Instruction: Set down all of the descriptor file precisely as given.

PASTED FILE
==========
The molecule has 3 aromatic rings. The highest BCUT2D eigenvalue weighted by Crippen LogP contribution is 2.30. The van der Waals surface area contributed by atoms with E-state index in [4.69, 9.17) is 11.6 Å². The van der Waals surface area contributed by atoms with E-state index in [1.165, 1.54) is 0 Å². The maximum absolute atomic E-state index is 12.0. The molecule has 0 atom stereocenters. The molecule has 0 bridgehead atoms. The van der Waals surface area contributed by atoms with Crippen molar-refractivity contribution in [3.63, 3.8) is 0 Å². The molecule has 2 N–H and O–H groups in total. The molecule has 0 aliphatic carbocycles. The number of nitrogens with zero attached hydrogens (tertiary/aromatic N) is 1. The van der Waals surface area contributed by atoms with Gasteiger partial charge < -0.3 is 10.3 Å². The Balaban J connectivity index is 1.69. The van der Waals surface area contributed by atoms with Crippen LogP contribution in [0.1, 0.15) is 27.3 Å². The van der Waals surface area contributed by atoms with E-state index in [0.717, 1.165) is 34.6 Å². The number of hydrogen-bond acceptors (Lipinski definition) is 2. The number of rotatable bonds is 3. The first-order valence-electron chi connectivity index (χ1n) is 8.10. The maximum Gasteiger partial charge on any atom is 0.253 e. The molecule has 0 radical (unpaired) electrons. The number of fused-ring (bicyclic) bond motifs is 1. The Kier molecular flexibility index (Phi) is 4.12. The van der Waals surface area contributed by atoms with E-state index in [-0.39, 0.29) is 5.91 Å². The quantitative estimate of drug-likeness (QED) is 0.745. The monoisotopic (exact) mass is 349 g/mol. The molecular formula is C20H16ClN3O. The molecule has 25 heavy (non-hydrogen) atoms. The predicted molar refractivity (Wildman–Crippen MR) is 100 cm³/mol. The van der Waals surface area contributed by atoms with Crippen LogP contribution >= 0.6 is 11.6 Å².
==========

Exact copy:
The molecule has 3 aromatic rings. The highest BCUT2D eigenvalue weighted by Crippen LogP contribution is 2.30. The van der Waals surface area contributed by atoms with E-state index in [4.69, 9.17) is 11.6 Å². The van der Waals surface area contributed by atoms with E-state index in [1.165, 1.54) is 0 Å². The maximum absolute atomic E-state index is 12.0. The molecule has 0 atom stereocenters. The molecule has 0 bridgehead atoms. The van der Waals surface area contributed by atoms with Crippen molar-refractivity contribution in [3.63, 3.8) is 0 Å². The molecule has 2 N–H and O–H groups in total. The molecule has 0 aliphatic carbocycles. The number of nitrogens with zero attached hydrogens (tertiary/aromatic N) is 1. The van der Waals surface area contributed by atoms with Gasteiger partial charge < -0.3 is 10.3 Å². The Balaban J connectivity index is 1.69. The van der Waals surface area contributed by atoms with Crippen LogP contribution in [0.1, 0.15) is 27.3 Å². The van der Waals surface area contributed by atoms with E-state index in [0.717, 1.165) is 34.6 Å². The number of hydrogen-bond acceptors (Lipinski definition) is 2. The number of rotatable bonds is 3. The first-order valence-electron chi connectivity index (χ1n) is 8.10. The maximum Gasteiger partial charge on any atom is 0.253 e. The molecule has 0 radical (unpaired) electrons. The number of fused-ring (bicyclic) bond motifs is 1. The Kier molecular flexibility index (Phi) is 4.12. The van der Waals surface area contributed by atoms with E-state index in [-0.39, 0.29) is 5.91 Å². The quantitative estimate of drug-likeness (QED) is 0.745. The monoisotopic (exact) mass is 349 g/mol. The molecular formula is C20H16ClN3O. The molecule has 25 heavy (non-hydrogen) atoms. The predicted molar refractivity (Wildman–Crippen MR) is 100 cm³/mol. The van der Waals surface area contributed by atoms with Crippen LogP contribution >= 0.6 is 11.6 Å².